"'Three Willows,' by Ann Brashears, who wrote 'The Sisterhood of the Traveling Pants.' I didn't know if she had written anything else. I was excited to find out she had. You don't have to read the series. It's completely different characters, but they do reference the other books."
Allyson Graham, 23
Glen Carbon library associate
"It's called 'Cinder' (by Marissa Meyer), and is a twist on Cinderella. It's a futuristic type novel. Very interesting. The sequel is 'Scarlet,' about Little Red Riding Hood. It's young adult fiction."
Belinda Hume, 20
SIUE tutor and elementary education major
"I just finished 'Empty Mansions' (by Bill Dedman and Paul Clark Newell Jr.). It's a nonfiction book about the Clark family. Huguette Clark's father had copper mines. He amassed quite a bit of fortune. The Clark family is like the Vanderbilts, living doors down in New York from each other. I highly recommend it. I enjoyed the history of their ingenuity into making America what it is. It's a view into the life of an affluent family, and some of the nation's history."
library adult services coordinator
"'Room' (by Emma Donaghue, a story narrrated by a 5-year-old whose world is an 11-by-11-foot room). It was powerful. It was difficult, emotionally difficult. I would recommend it. It gives you more compassion. I think it inspires compassion."
Michelle Redd, 34
mom who homeschools her three sons
"Earth Girl' (by Janet Edwards), young adult dystopia fiction. I did like it. I liked the change after 'The Hunger Games.' It was a different spin on it. There is a little romance, a strong female character and a little bit of a twist because she can't leave the earth by way of a future porthole system someone has created."
Glen Carbon youth services director
"'Persepolis' (by Marjane Satrapi), 'Cinder' (by Marissa Meyer) and 'Good Omens' (by Terry Pratchett and Neil Gaiman). I would recommend 'Good Omens.' It's a sort of satire and it's extremely funny. No serious people are allowed to read it."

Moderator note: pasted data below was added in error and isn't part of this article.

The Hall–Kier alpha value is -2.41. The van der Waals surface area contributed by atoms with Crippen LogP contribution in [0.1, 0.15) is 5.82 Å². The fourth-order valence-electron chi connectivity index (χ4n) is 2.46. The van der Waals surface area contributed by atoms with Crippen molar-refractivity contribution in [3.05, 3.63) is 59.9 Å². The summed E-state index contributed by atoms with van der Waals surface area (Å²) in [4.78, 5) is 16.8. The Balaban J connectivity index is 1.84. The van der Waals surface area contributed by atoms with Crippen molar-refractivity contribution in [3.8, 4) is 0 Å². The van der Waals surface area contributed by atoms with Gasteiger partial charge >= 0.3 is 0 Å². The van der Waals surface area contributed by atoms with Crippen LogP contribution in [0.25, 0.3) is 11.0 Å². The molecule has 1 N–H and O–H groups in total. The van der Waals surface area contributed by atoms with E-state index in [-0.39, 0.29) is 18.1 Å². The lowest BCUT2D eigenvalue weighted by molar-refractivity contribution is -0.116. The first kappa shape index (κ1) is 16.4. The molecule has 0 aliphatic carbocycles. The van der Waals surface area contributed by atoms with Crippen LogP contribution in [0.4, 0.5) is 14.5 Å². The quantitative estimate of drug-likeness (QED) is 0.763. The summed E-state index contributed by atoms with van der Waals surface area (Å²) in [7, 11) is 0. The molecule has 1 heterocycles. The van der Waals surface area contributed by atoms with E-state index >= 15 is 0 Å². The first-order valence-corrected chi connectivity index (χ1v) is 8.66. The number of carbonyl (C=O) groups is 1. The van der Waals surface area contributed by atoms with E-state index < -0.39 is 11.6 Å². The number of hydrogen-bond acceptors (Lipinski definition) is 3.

Clare Carsell, 16
"I heartily recommend 'The Adventures of Sherlock Holmes (by Arthur Conan Doyle). They are fun and well-written stories. I also recommend 'Cinder' and 'Scarlet' (by Marissa Meyer), part of a young adult science- fiction series with a fairy tale twist." Susan Carsell, 43
homeschool mom who also writes romance novellas for an electronic publisher
Mary Helen Bevirt, 81, of O'Fallon, has enjoyed reading since she was a girl growing up in East St. Louis. She belonged to a book club then.
"A neighbor lady had a book-reading class every Friday. She served Kool-Aid and cookies."
Mary Helen is now in a book club through her church.
"I like to read period," she said. "Right now, I am reading 'Monument Men,' by Robert M. Etsel. My husband and I saw the movie at The Lincoln (theater). The movie made me want to know about these brave men. They tried to save as much of the valuable art museum contents and sculptures, etc., from being hauled to Germany for Hitler's grand ideas. These men were heroes.
"I also like books written about the antics of animals, especially by Lilian Jackson Braun.
Another interesting book is 'Orphan Train,' (by Christina Baker Kline). It told of the children of immigrants in the early 20th-century whose parents could not care for them. They were put on trains and, at stations through the Midwest, they were lined up and chosen by farmers looking for help, or young families wanting children. Some were lucky in the families who chose them. Others were used for hard farm work."